I have a current Canon EOS Digital camera and a few Canon EOS film cameras (EOS 5, EOS 50, EOS 650) but they are all a bit too modern and plasticky for my taste. I have been on the look-out for one of the Canon FD mount cameras for a few years but they are either too expensive or have not aged well. When this camera came along, I was not sure what it was – I had never heard of the AT-1. It turns out that it is a Canon AE-1 without the automatic exposure system. As I do not like automatic exposure, this made the camera ideal for me.
- lens: Tefnon by Kobori
- focal length: 35-200 mm
- apertures: ƒ/3.5 to ƒ/22
- focus range: 1.7 m to infinity
- lens fitting: Canon FD breech-lock bayonet mount
- shutter: cloth focal plane
- speeds: 2 seconds to 1/1000
- flash: hot shoe plus PC socket
- film size: 35 mm
This camera was advertised on that auction site for parts or spares. The seller stated that the camera was completely untested. The camera also came with a lens so if the camera was completely U/S I would still have a FD mount lens and could then take a punt on one of the many FD mount cameras around with no lens. Well, the camera is in excellent condition and works just fine. The only fault is that the foam light seals have expired and need replacing. As the camera is forty three years old, I had taken this as read! I also have the original manual which is a rare bonus.
At first glance, this is a very standard Japanese SLR. It is a similar size and shape to the Asahi Pentax Spotmatic series and slightly bigger than the (then) current Pentax ME Super or Olympus OM1n. The general lines of the camera are significantly cleaner than either the Spotmatic, ME Super or OM1 models. I like uncluttered so this appeals to me.
The top plate feels like metalised plastic. On the far right of the top plate is the film advance lever. This is anodised metal with a black plastic end. The lever is on a ratchet so the film can be advanced by a series of short movements. When not in use, the film advance lever sits over the top plate out of the way but when using the camera, the lever sits proud by 30º. The lever moves through 120º to advance the film one frame. This is both easy and fast.
Under the film advance lever is the shutter speed dial. This runs from two seconds to 1/1000 seconds plus B. 1/60 seconds is marked with a lightning flash to indicate that it is the flash synchronising speed. Beneath the shutter speed dial is the film speed dial. The is accessed by slightly lifting the shutter speed dial and turning. This is a bit awkward but doable with my large fingers. Film speeds are in ASA (which is effectively the same as ISO speeds) and run from 25 ASA to 3200 ASA. This was a normal speed range in the mid 1970s and reflected the speeds of films in normal use. It is also a very usable range today.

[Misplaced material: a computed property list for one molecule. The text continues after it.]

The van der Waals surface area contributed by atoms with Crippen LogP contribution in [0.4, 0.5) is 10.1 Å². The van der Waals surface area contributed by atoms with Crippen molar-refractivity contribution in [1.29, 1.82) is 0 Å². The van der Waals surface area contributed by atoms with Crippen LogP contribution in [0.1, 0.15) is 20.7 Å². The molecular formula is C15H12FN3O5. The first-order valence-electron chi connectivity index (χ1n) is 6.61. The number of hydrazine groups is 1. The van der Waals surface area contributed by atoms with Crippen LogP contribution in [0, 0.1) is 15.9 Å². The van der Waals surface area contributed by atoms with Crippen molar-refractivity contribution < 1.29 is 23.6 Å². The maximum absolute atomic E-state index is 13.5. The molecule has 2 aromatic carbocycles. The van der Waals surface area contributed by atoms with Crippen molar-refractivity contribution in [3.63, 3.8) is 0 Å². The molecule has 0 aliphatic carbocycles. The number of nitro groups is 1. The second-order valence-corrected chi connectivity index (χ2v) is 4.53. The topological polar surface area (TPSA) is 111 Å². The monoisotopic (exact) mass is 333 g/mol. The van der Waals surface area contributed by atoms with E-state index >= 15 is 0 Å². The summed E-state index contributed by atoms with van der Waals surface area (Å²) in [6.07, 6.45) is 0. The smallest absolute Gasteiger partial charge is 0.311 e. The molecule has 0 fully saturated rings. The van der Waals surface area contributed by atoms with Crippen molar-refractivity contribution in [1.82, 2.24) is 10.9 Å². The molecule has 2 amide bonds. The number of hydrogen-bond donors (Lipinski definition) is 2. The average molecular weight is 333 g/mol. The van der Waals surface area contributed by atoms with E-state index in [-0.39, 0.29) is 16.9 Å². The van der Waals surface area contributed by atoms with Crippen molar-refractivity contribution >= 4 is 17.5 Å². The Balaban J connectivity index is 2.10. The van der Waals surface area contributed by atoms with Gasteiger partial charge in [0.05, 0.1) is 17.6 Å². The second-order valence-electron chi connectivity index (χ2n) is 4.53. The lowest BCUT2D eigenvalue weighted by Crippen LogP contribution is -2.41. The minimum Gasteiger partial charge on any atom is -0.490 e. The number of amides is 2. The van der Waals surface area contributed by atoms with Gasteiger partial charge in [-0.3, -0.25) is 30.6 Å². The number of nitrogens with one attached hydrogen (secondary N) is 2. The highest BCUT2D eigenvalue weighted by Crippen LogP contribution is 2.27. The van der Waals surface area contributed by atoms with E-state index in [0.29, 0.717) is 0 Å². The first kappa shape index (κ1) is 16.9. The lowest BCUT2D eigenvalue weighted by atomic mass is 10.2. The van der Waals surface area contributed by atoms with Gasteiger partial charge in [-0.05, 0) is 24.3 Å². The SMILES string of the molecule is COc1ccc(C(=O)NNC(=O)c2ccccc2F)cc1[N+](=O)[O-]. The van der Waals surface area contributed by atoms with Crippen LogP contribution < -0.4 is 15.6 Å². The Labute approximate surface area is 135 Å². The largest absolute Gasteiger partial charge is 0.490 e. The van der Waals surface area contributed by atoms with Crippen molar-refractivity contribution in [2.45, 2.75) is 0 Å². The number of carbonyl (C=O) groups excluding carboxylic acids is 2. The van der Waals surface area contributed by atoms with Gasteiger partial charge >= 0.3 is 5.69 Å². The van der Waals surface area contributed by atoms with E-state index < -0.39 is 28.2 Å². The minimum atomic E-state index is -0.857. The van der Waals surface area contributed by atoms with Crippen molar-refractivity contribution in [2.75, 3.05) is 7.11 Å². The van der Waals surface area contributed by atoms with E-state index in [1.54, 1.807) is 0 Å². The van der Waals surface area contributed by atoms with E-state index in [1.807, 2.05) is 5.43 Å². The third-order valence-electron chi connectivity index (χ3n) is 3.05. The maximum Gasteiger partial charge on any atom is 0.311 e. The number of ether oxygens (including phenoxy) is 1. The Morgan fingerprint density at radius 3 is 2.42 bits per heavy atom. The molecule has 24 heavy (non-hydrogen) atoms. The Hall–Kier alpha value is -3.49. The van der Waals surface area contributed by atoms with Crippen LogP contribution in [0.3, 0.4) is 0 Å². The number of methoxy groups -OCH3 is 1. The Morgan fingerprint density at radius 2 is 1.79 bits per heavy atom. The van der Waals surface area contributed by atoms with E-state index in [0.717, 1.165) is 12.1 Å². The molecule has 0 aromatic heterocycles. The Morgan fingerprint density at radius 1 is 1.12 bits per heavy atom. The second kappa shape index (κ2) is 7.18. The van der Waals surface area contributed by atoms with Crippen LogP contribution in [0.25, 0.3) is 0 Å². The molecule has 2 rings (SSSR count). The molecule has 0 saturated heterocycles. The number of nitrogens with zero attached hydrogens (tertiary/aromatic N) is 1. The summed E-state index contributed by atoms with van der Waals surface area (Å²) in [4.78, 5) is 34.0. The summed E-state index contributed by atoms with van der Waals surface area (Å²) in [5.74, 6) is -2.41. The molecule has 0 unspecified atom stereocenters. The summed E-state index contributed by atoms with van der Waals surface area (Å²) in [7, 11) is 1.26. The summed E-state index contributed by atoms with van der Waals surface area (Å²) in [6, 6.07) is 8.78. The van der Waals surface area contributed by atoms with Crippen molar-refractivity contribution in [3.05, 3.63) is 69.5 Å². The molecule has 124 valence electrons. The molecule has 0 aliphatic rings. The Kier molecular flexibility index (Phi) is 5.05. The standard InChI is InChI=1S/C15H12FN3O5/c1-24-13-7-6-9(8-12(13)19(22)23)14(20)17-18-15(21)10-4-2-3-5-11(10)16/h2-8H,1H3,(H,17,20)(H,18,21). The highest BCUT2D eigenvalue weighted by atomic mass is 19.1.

To the left of the film advance lever is the shutter release button. According to the manual, this is a magnetic release so there is no mechanical link to the shutter mechanism (which is entirely electronic) so there should be less camera shake compared to those cameras with mechanically linked buttons. This button is a fairly large, black, metal button which is threaded for a standard cable release. This is showing some signs of wear as at times it does not work and sometimes it needs a very definite press. It has slightly improved with me dry-firing the shutter over the last few days.
Around the shutter release button is a three-position switch. In the A position, the camera is in its standard mode. In the L position, the shutter release button is locked so you cannot accidentally trip the shutter (this is more useful than you might think). There is also an S position. In the S position, the delay timer is activated. A red LED is exposed. When the shutter release button is pressed while in the S position, the red LED flashes for ten seconds before the shutter fires.
Behind this switch is the window for the frame counter. This counter resets to zero when the camera back is opened. It starts as S and when you have wound on the fogged part of the new film it will be at zero which is in red – all other numbers (just even numbers are displayed) are white apart from 20 and 36 which are also red. These (20 and 36) were the most common film sizes in the 1970s.
As is usual, the centre of the top plate is dominated by the pentaprism hump. On top of this is the accessory shoe. This is a hot shoe with an ISO standard central contact plus a single auxiliary contract specific to Canon’s range of speed light flashguns.
On the back of the pentaprism hump is the viewfinder eyepiece. This is rectangular, 16 by 10 mm, and has a grove on the outside which can accept an eyecup or auxiliary lenses for glasses wearers. Inside the viewfinder is the matt focus screen. In the centre is a ring of micro-prisms to aid focusing. In the middle of the micro-prisms is a split-image spot. These work by splitting vertical lines in the image. The more out of focus the image, the further apart the parts of the split image. As you focus, the parts come together and when the two parts are fully aligned the image is in focus. If there are no strong vertical lines in the image, that is when you use the micro-prisms.
On the right hand edge of the focus screen is the light meter readout. This is coupled to both shutter speed and aperture. The meter needle is a straight line and there is also another needle which has a ring on top. To use the meter, you adjust the shutter speed and/or aperture until the meter needle is in the centre of the ring. There is no indication in the viewfinder of either shutter speed nor aperture.
Left of the pentaprism hump is the film rewind crank. This is a standard small folding crank. Around the rewind crank is the on/off switch. This has three positions – on, off and C. The first two are self-explanatory – C is the battery check position. In this position, the meter needle in the viewfinder should be right at the top of its travel. If it is not, you need to replace the battery. The shutter is electronic so will not work without battery power.